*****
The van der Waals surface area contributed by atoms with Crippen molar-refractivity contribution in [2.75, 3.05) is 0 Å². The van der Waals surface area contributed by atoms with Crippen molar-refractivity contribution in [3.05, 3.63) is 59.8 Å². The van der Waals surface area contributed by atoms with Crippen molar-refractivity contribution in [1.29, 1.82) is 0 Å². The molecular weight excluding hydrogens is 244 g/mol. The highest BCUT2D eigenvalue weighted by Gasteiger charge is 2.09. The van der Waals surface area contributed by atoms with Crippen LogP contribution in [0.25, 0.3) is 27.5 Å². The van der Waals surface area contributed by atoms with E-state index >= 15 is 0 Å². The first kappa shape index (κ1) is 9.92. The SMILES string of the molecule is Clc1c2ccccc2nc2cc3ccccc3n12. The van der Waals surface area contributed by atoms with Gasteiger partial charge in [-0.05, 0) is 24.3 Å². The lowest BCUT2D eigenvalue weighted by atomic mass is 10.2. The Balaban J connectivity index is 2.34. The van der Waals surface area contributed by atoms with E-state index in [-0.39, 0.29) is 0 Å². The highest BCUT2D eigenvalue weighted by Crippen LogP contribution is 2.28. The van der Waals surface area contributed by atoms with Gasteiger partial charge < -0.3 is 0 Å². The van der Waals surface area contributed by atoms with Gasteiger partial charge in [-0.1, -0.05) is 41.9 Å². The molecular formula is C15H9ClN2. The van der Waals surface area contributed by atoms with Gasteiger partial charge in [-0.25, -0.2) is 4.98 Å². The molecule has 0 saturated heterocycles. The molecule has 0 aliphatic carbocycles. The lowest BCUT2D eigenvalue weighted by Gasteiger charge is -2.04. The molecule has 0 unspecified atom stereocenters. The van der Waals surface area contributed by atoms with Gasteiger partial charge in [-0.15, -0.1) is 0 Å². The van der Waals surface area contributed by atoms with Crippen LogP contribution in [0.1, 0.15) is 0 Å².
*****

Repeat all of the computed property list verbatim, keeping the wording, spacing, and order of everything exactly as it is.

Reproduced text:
The van der Waals surface area contributed by atoms with Crippen molar-refractivity contribution in [2.75, 3.05) is 0 Å². The van der Waals surface area contributed by atoms with Crippen molar-refractivity contribution in [3.05, 3.63) is 59.8 Å². The van der Waals surface area contributed by atoms with Crippen molar-refractivity contribution in [1.29, 1.82) is 0 Å². The molecular weight excluding hydrogens is 244 g/mol. The highest BCUT2D eigenvalue weighted by Gasteiger charge is 2.09. The van der Waals surface area contributed by atoms with Crippen LogP contribution in [0.25, 0.3) is 27.5 Å². The van der Waals surface area contributed by atoms with E-state index >= 15 is 0 Å². The first kappa shape index (κ1) is 9.92. The SMILES string of the molecule is Clc1c2ccccc2nc2cc3ccccc3n12. The van der Waals surface area contributed by atoms with Gasteiger partial charge in [-0.05, 0) is 24.3 Å². The lowest BCUT2D eigenvalue weighted by atomic mass is 10.2. The Balaban J connectivity index is 2.34. The van der Waals surface area contributed by atoms with E-state index in [-0.39, 0.29) is 0 Å². The highest BCUT2D eigenvalue weighted by Crippen LogP contribution is 2.28. The van der Waals surface area contributed by atoms with Gasteiger partial charge < -0.3 is 0 Å². The van der Waals surface area contributed by atoms with Gasteiger partial charge in [-0.1, -0.05) is 41.9 Å². The molecular formula is C15H9ClN2. The van der Waals surface area contributed by atoms with Gasteiger partial charge in [-0.25, -0.2) is 4.98 Å². The molecule has 0 saturated heterocycles. The molecule has 0 aliphatic carbocycles. The lowest BCUT2D eigenvalue weighted by Gasteiger charge is -2.04. The molecule has 0 unspecified atom stereocenters. The van der Waals surface area contributed by atoms with Gasteiger partial charge in [-0.15, -0.1) is 0 Å². The van der Waals surface area contributed by atoms with Crippen LogP contribution in [0.1, 0.15) is 0 Å².